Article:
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Disco Fan
Disco Fan

Disco is a genre of dance music that originated in clubs that catered to African American, psychedelic and other communities in New York City and Philadelphia during the late 1960s and early 1970s. While disco was a form of black commercial pop music and a craze among black gay men especially, it did not catch mainstream attention until it was picked up by the predominantly white gay clubs of New York. Latinos and women embraced disco as well, and the music eventually expanded to several other popular groups of the time. In what is considered a forerunner to disco style clubs, in February 1970, the New York City DJ David Mancuso opened The Loft, a members-only private dance club set in his own home. Most agree that the first disco songs were released in 1973, though some claim Manu Dibango's 1972 Soul Makossa to be the first disco record. The first article about disco was written in September 1973 by Vince Aletti for Rolling Stone Magazine. In 1974 New York City's WPIX-FM premiered the first disco radio show.

Well-known late 1970s disco performers included Donna Summer, The Bee Gees, KC and the Sunshine Band, Chic, and The Jacksons. Summer would become the first well-known and most popular disco artist, giving her the title 'The Queen of Disco', and also played a part in pioneering the electronic sound that later became a part of disco (see below). While performers and singers garnered the lion's share of public attention, the behind-the-scenes producers played an equal, if not more important role in disco, since they often usually wrote the songs and created the innovative sounds and production techniques that were part of the "disco sound". Many non-disco artists recorded disco songs at the height of disco's popularity, and films such as Saturday Night Fever and Thank God It's Friday contributed to disco's rise in mainstream popularity.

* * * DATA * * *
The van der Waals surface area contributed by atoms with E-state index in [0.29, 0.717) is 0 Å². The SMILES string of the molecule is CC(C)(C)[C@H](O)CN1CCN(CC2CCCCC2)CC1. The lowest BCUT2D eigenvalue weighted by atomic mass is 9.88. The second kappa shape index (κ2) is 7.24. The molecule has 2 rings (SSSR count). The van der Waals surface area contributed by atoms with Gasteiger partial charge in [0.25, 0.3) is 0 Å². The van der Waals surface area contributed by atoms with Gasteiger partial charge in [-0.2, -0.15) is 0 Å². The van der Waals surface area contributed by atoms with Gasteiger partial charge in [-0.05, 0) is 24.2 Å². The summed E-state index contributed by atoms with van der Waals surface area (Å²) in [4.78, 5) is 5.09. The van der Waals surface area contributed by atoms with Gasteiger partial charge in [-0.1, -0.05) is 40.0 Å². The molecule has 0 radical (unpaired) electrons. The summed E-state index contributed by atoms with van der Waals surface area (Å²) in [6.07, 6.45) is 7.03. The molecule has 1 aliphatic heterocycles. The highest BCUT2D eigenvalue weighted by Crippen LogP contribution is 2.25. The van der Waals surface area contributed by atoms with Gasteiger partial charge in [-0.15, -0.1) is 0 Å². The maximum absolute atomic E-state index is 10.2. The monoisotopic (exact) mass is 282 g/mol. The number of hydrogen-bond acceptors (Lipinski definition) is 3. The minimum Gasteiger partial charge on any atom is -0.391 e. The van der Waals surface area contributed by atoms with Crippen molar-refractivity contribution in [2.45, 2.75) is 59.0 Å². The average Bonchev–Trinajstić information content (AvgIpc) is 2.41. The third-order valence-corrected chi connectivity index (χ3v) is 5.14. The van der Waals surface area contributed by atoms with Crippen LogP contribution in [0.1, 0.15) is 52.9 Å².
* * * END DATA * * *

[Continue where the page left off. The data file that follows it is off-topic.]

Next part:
An angry backlash against disco music and culture emerged in the United States hitting its peak with the July 1979 Disco Demolition Night riot. While the popularity of disco in the United States declined markedly as a result of the backlash, the genre continued to be popular elsewhere during the 1980s.

The disco sound, style and ethos has its roots in the late 1960s. Psychedelic culture's overwhelming sound, trippy lighting, and hallucinogens would influence the disco scene. Psychedelic Soul groups like the Chambers Brothers and especially Sly and The Family Stone influenced proto disco acts such as Isaac Hayes, Willie Hutch and the Philadelphia Sound discussed in the next paragraph. In addition the positivity, lack of irony and earnestness of the hippies informed proto disco music like M.F.S.B.'s "Love Is the Message".

Philly and New York soul were evolutions of the Motown sound. The Philly Sound is typified by lavish percussion, which became a prominent part of mid-1970s disco songs. Early songs with disco elements include "Only the Strong Survive" (Jerry Butler, 1968), "Message to Love" (The Jimi Hendrix Experience, 1969), "Soul Makossa" (Manu Dibango, 1972) and "The Love I Lost" (Harold Melvin & The Blue Notes, 1973).